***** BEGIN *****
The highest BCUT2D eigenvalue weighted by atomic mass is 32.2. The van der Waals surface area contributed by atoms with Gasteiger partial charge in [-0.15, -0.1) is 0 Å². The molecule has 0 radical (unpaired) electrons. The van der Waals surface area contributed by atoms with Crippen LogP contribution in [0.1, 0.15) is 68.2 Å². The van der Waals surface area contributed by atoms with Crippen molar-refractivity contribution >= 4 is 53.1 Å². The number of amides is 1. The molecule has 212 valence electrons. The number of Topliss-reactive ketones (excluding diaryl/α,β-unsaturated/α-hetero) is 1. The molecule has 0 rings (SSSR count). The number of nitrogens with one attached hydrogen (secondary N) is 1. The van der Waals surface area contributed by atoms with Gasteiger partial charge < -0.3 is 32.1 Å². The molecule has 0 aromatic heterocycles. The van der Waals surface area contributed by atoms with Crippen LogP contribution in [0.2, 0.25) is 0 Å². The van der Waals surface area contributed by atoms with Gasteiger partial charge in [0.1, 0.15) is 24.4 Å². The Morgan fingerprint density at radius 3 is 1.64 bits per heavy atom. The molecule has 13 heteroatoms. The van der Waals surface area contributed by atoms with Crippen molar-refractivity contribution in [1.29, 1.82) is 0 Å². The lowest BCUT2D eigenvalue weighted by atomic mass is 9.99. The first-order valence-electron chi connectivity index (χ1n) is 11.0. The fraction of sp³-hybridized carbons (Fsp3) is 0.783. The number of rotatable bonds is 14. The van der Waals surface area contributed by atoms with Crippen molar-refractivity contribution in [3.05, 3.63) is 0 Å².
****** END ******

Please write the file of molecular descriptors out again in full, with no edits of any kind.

The highest BCUT2D eigenvalue weighted by atomic mass is 32.2. The van der Waals surface area contributed by atoms with Gasteiger partial charge in [-0.15, -0.1) is 0 Å². The molecule has 0 radical (unpaired) electrons. The van der Waals surface area contributed by atoms with Crippen LogP contribution in [0.1, 0.15) is 68.2 Å². The van der Waals surface area contributed by atoms with Crippen molar-refractivity contribution >= 4 is 53.1 Å². The number of amides is 1. The molecule has 212 valence electrons. The number of Topliss-reactive ketones (excluding diaryl/α,β-unsaturated/α-hetero) is 1. The molecule has 0 rings (SSSR count). The number of nitrogens with one attached hydrogen (secondary N) is 1. The van der Waals surface area contributed by atoms with Gasteiger partial charge < -0.3 is 32.1 Å². The molecule has 0 aromatic heterocycles. The van der Waals surface area contributed by atoms with Crippen LogP contribution in [0.2, 0.25) is 0 Å². The van der Waals surface area contributed by atoms with Gasteiger partial charge in [0.1, 0.15) is 24.4 Å². The Morgan fingerprint density at radius 3 is 1.64 bits per heavy atom. The molecule has 13 heteroatoms. The van der Waals surface area contributed by atoms with Crippen molar-refractivity contribution in [1.29, 1.82) is 0 Å². The lowest BCUT2D eigenvalue weighted by atomic mass is 9.99. The first-order valence-electron chi connectivity index (χ1n) is 11.0. The fraction of sp³-hybridized carbons (Fsp3) is 0.783. The number of rotatable bonds is 14. The van der Waals surface area contributed by atoms with Crippen molar-refractivity contribution in [3.05, 3.63) is 0 Å².